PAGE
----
China again fines tech companies for failing to report 43 old deals
We're not unfamiliar with tech market regulations, and without getting biased, China seems unprecedented at it. Throughout the year, China has been cracking down with rules on tech companies and large businesses such as Apple, Microsoft, LinkedIn, and even companies born on their home soil. Tencent games Alibaba, Didi, the online entertainment industry and others have been under strict regulations.
On Saturday, Baidu, JD.com, Alibaba was fined $78,000 each for failing to declare 43 old deals. Those deals can be dated as far as 2012 by the authority. According to sources, these native companies violated antimonopoly legislation. Under China's antimonopoly law created in 2008, it is the highest fine in similar cases.
For violating of 2008 antimonopoly legislation in 2012, JD.com, Alibaba and Baidu were fined $78,000 (500,000 yuan).
We took the liberty of searching through antimonopoly law, which is "China's first comprehensive competition law and codifies the existing body of competition-related laws and regulations."
It prohibits monopolistic conduct, abusive move from the dominant position, anti-competitive agreements and merging, promoting competition restrictions. These are some of the critical factors playing in the antimonopoly law made back in 2008.
While we could further dissect the rulebook, there is also enforcement and administration move behind the ruling. Along with private action, that correlates directly with the antimonopoly activities in terms of anti-competitive practice.
We've seen several other countries prioritising anti-completive practices as they can be harmful to the growing ecosystem. Once a company becomes too large, it can have a massive impact on more minor variations. It denies people the opportunity to become business owners, and the potentiality of having a new product on the market becomes a luxury. That's why larger companies need to come into the same boat that the government thinks is essential to respect the antimonopoly ruling. Otherwise, regulatory crackdowns are going to get more complex in the coming days.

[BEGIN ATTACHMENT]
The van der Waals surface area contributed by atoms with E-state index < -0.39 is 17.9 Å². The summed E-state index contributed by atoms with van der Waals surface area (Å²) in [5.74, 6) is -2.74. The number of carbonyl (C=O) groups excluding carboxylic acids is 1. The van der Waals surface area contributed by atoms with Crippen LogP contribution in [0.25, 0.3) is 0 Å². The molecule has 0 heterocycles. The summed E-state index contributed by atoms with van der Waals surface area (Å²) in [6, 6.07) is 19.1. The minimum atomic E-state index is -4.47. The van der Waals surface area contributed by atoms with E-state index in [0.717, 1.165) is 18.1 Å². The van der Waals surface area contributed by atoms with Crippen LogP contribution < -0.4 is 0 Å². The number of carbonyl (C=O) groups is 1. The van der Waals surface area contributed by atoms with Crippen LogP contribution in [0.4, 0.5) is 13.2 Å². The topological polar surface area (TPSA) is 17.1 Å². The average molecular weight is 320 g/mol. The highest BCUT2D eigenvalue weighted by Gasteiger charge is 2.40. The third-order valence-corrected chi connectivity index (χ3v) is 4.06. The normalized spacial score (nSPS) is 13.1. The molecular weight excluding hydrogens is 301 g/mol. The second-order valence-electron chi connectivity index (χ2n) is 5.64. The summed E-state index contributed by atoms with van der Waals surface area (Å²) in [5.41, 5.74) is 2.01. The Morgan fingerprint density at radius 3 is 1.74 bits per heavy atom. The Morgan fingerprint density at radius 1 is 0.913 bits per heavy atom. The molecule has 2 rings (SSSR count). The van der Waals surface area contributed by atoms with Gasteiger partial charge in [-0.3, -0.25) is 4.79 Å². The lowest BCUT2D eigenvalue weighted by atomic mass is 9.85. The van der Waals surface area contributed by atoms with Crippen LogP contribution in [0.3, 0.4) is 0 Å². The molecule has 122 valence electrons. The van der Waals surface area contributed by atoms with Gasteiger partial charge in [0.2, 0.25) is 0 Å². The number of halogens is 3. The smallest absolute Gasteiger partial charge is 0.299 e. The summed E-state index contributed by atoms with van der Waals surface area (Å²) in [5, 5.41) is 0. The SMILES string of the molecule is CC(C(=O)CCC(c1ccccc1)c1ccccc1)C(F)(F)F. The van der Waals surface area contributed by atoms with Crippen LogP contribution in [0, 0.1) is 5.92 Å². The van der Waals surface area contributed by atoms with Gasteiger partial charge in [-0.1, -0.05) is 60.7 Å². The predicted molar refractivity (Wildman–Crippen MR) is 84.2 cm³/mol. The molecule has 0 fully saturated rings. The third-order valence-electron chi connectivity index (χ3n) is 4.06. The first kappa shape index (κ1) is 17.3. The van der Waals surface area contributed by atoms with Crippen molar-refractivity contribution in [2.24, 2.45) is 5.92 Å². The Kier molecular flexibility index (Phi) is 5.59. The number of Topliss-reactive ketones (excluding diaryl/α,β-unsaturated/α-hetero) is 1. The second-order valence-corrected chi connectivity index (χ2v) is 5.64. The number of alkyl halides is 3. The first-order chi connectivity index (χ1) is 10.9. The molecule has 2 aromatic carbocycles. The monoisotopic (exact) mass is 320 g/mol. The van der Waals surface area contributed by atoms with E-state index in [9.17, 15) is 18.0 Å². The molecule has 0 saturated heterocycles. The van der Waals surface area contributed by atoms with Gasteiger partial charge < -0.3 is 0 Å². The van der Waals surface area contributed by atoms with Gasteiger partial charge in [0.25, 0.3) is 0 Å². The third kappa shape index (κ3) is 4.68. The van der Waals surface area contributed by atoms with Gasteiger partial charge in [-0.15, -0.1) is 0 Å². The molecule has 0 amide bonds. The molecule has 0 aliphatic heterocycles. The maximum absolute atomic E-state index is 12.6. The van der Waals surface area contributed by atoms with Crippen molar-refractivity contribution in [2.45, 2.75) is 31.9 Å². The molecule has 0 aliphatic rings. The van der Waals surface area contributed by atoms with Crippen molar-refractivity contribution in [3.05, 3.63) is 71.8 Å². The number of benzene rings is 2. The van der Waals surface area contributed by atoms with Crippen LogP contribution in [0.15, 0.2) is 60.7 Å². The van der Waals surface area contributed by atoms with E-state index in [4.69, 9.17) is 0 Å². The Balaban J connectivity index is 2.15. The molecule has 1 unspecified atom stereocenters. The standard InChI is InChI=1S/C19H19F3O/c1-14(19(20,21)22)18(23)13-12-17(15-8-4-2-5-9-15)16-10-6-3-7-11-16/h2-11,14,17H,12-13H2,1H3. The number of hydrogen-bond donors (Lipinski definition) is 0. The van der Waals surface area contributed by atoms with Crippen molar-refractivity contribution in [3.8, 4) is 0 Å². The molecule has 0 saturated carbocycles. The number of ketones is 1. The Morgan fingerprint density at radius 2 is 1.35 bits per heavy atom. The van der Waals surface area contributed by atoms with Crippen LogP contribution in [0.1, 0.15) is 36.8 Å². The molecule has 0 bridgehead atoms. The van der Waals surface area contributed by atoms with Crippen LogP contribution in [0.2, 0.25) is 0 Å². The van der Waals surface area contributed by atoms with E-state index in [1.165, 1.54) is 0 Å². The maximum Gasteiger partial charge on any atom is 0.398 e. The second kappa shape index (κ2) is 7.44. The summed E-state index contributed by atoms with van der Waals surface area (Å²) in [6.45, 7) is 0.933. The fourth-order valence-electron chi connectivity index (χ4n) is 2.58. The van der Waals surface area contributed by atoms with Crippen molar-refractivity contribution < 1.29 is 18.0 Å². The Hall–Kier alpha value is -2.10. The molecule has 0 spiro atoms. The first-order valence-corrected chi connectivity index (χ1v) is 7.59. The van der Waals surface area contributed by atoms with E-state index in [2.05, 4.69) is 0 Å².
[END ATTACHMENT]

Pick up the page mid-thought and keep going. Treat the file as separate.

It is tough to get excited about these actions from China anymore as it's a traditional form of news coming from them. We've seen a record number of regulation changes, violation agreements, antimonopoly practices, among many others.
Baidu and partners were involved in a recent agreement with Chine's automaker Zhejiang Geely Holdings, and the motive were to create a new-energy vehicle company.
Alibaba, on the other hand, adopted digital mapping and navigation firm AutoNavi in 2014. However, the purchase has a 44 per cent stake in food delivery service Ele.me, which boosted the food delivery services financial, starting antimonopoly practice in the sector according to the regulations.
Alibaba has an excellent grip on the State Administration of Market Supervision, giving them much control over competitors. However, acquisitions, buy-ins, and doing business have acquired this kind of power and control for years. Alibaba is one of the most famous names globally for eCommerce, and under their radar, such potentials are no surprise.
Antitrust reviews reported that Alibaba and Tencent backed China Literature in December last year, and Shenzhen Hive Box was fined 500,000 yuan for not reporting past deals. However, regulators agreed that these deals were not in harm's way of restricting or eliminating competition.
The country's regulation watchdog committee announced the violation back in 2012, and since then, the requirement stayed for the companies to present appropriate papers in front of the board. Failing to do so allocated for a fair warning and fine to the large tech companies. Though this kind of fine doubly dents their pocket, companies coming under regulations is something we see quite often from China.
State Administration of Market Regulation (SAMR) announced that they fined several companies in the same matter.